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Haus der Lüge - De File
Does Collecting Make You Feel Dirty?
cbertsch
cbertsch
Haus der Lüge
After Skylar asked me lots of questions about our life in California, I showed her bits of two video tapes made when we were living in Vallejo, one from a year or so before she was born and one from when she was around five months old. It had been a long time since I'd watched either one. The experience was pure melancholy. "Wouldn't it be nice if we could go back in time and live our life the way it was then?" she asked me and then, "Did you like that life better than the one you're living now?" I couldn't answer her truthfully, because to do so would be to make it seem that I'm unhappy with her when nothing has ever made me happier than she does. But, yes, I'd hop on the time machine without a moment's hesitation. I suppose she picked up on my silent affirmatives, because she followed the questions by stating, "You know, dad, if you hadn't gotten a job at the U of A, we could still be living in that house."

"If only," I thought to myself. The more I reflected on my desire to return, though, the more I realized that the happy life depicted through the video camera lens was more construct than reality. Back in March, 1999, when Skylar was five months old, I was absolutely miserable. Kim was back at work far sooner than she wanted to be. Communications between the two of us had devolved largely into technical questions about child-rearing, brightened only by the occasional moment of shared wonder at our beautiful daughter. I had lost all traction in my progress towards completing my dissertation. And I was spending so much time alone with Skylar at 617 Napa Street that I'd developed strange habits like experimenting with dozens of different recipes for poached eggs. Had it not been for the free tickets Kim got me to Cal games at the skybox in the Oakland Arena, I might have gone completely insane.

Yet when I look at the video now, taking in my perspective on the world, listening to myself talk with and through the camera, all I see at first is a golden age of delight. The footage lies, in other words. But it also manages to reveal a deeper truth that was lurking under all my superficial unhappiness, a love that ended up surviving the stranglehold of everyday stress. I'm hoping that all the pictures I've taken since getting the digital camera last year will turn out to have done the same thing. Right now, though, they are still too close for me to tell.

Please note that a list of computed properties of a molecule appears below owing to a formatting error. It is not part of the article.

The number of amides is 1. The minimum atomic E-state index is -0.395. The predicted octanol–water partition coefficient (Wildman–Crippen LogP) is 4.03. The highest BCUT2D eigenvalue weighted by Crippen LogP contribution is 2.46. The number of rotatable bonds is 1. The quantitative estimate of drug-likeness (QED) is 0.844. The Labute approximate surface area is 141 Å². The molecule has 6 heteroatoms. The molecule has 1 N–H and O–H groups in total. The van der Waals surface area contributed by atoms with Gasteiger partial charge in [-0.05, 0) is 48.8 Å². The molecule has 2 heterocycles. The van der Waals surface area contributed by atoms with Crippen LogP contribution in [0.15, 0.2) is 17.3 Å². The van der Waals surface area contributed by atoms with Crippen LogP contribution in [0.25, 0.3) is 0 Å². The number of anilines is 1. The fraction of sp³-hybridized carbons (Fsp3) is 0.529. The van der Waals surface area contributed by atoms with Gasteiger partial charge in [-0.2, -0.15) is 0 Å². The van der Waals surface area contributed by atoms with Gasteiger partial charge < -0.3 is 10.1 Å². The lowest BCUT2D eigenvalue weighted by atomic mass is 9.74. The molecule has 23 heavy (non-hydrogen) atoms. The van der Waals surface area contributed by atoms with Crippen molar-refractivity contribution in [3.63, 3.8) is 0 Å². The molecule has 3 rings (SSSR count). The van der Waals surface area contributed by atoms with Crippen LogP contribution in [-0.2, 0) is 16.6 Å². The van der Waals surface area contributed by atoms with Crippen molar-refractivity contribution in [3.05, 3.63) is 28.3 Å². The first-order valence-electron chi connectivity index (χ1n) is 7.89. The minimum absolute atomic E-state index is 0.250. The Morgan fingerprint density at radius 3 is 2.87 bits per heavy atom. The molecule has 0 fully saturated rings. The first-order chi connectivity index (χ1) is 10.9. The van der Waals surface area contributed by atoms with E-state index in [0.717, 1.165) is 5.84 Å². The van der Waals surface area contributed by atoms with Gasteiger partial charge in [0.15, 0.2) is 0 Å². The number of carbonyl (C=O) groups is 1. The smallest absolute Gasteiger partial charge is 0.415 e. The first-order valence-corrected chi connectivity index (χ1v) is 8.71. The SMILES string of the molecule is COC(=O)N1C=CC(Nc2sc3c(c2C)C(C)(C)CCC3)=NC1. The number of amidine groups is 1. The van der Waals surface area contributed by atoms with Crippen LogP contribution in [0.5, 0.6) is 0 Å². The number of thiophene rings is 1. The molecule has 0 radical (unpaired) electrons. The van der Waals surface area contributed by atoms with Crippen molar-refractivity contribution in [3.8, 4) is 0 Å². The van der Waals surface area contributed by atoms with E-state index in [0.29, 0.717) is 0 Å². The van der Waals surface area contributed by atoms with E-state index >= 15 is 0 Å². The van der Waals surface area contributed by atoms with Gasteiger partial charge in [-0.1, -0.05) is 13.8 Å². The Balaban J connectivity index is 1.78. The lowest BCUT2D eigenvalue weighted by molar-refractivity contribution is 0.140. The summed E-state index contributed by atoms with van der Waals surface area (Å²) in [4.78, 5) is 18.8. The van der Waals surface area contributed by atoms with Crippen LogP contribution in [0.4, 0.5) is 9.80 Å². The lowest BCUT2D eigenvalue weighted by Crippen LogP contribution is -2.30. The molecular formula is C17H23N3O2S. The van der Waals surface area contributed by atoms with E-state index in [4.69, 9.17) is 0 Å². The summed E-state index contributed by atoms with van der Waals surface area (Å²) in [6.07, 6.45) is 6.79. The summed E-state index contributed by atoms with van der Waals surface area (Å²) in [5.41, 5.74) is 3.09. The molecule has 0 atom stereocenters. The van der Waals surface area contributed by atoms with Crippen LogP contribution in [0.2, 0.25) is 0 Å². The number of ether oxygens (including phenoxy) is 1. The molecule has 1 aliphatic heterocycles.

Mode: ruminative
Muse: A memory of Blixa

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Comments
elizabeg From: elizabeg Date: March 21st, 2005 08:07 am (UTC) (LINK TO SPECIFIC ENTRY)

Intractable Ironies

Deferred for the present, there will come a time when this will have appeared, will appear, perhaps 8 or so pages from the page where I am with RB now:

The name of Photography's noeme will therefore be: "That-has-been," or again: the Intractable. In Latin (a pedantry necessary because it illuminates certain nuances), this would doubtless be said: interfuit: what I see has been here, in this place which extends between infinity and the subject (operator or spectator); it has been here, and yet immediately separated; it has been absolutely, irrefutably present, and yet already deferred. It is all this which the verb intersum means.

What I love here among other things: that-has-been, or again. That the verb still means. Lucida indeed.

I'm glad you came to Arizona, Charlie. I'm glad that I can send an LA version of a California breeze in your direction now.
cbertsch From: cbertsch Date: March 21st, 2005 02:06 pm (UTC) (LINK TO SPECIFIC ENTRY)

Re: Intractable Ironies

Breeze and Barthes received gratefully, even if the former picked up a lot of pollen en route.

I should track down that Benjamin thing on photography for you.
elizabeg From: elizabeg Date: March 22nd, 2005 05:18 am (UTC) (LINK TO SPECIFIC ENTRY)

Re: Intractable Ironies

Pollen influx indeed. The wind was mad today off the coast--mad--

I have to write more, get the morning energy back. Present congestedness is making this difficult.

Benjamin's "Short History"? That other one on surrealist photography was great... Something fabulously cryptic about a trick of substituting political for historical past, I think. But I read both far too quickly and have an insanely short short-term memory these days.

Incidentally: I read the first few pages of something equally intriguing (had to put it down because of that intrigue--not Barthes-related, thus postponed) called "Theses on the Photography of History." I think the guy was one of Jerry's students in undergrad years back, remember he gave a paper at UA once. Something to do with parrot shit. Seriously. It was about guano and was very smart. Two things I never thought of putting in the same sentence but hey :)

I have to go write more things.
cbertsch From: cbertsch Date: March 22nd, 2005 06:40 am (UTC) (LINK TO SPECIFIC ENTRY)

Re: Intractable Ironies

Oh, you know the "Short History." Cool. I think that former student may have been Eduardo Cadava.
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